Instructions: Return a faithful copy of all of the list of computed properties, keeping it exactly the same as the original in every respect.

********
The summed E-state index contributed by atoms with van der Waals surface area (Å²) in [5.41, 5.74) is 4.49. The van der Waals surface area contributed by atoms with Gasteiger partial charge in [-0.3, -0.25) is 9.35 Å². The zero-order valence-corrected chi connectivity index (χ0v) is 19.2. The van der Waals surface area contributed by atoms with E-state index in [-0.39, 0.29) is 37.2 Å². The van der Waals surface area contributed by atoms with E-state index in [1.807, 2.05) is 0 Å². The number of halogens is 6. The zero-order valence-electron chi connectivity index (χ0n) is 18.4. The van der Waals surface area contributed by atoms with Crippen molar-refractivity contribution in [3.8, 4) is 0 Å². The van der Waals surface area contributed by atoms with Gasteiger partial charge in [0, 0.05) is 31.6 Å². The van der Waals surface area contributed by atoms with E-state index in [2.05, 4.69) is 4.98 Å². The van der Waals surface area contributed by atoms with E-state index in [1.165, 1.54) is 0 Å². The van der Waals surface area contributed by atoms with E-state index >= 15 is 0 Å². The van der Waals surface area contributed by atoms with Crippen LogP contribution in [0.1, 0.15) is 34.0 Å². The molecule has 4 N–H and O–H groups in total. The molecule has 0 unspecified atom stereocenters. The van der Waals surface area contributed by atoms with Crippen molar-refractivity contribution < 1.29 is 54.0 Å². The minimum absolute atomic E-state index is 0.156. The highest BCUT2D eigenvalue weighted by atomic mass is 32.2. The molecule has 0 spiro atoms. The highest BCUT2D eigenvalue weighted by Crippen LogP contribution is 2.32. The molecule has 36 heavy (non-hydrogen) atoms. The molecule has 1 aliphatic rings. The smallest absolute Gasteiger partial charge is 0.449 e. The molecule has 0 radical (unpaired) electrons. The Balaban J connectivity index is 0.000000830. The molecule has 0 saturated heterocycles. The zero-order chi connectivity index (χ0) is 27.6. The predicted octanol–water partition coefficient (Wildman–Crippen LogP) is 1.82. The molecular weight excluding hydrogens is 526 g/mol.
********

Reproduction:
The summed E-state index contributed by atoms with van der Waals surface area (Å²) in [5.41, 5.74) is 4.49. The van der Waals surface area contributed by atoms with Gasteiger partial charge in [-0.3, -0.25) is 9.35 Å². The zero-order valence-corrected chi connectivity index (χ0v) is 19.2. The van der Waals surface area contributed by atoms with E-state index in [-0.39, 0.29) is 37.2 Å². The van der Waals surface area contributed by atoms with E-state index in [1.807, 2.05) is 0 Å². The number of halogens is 6. The zero-order valence-electron chi connectivity index (χ0n) is 18.4. The van der Waals surface area contributed by atoms with Crippen molar-refractivity contribution in [3.8, 4) is 0 Å². The van der Waals surface area contributed by atoms with Gasteiger partial charge in [0, 0.05) is 31.6 Å². The van der Waals surface area contributed by atoms with E-state index in [2.05, 4.69) is 4.98 Å². The van der Waals surface area contributed by atoms with E-state index in [1.165, 1.54) is 0 Å². The van der Waals surface area contributed by atoms with E-state index >= 15 is 0 Å². The van der Waals surface area contributed by atoms with Crippen LogP contribution in [0.1, 0.15) is 34.0 Å². The molecule has 4 N–H and O–H groups in total. The molecule has 0 unspecified atom stereocenters. The van der Waals surface area contributed by atoms with Crippen molar-refractivity contribution < 1.29 is 54.0 Å². The minimum absolute atomic E-state index is 0.156. The highest BCUT2D eigenvalue weighted by atomic mass is 32.2. The molecule has 0 spiro atoms. The highest BCUT2D eigenvalue weighted by Crippen LogP contribution is 2.32. The molecule has 36 heavy (non-hydrogen) atoms. The molecule has 1 aliphatic rings. The smallest absolute Gasteiger partial charge is 0.449 e. The molecule has 0 radical (unpaired) electrons. The Balaban J connectivity index is 0.000000830. The molecule has 0 saturated heterocycles. The zero-order chi connectivity index (χ0) is 27.6. The predicted octanol–water partition coefficient (Wildman–Crippen LogP) is 1.82. The molecular weight excluding hydrogens is 526 g/mol.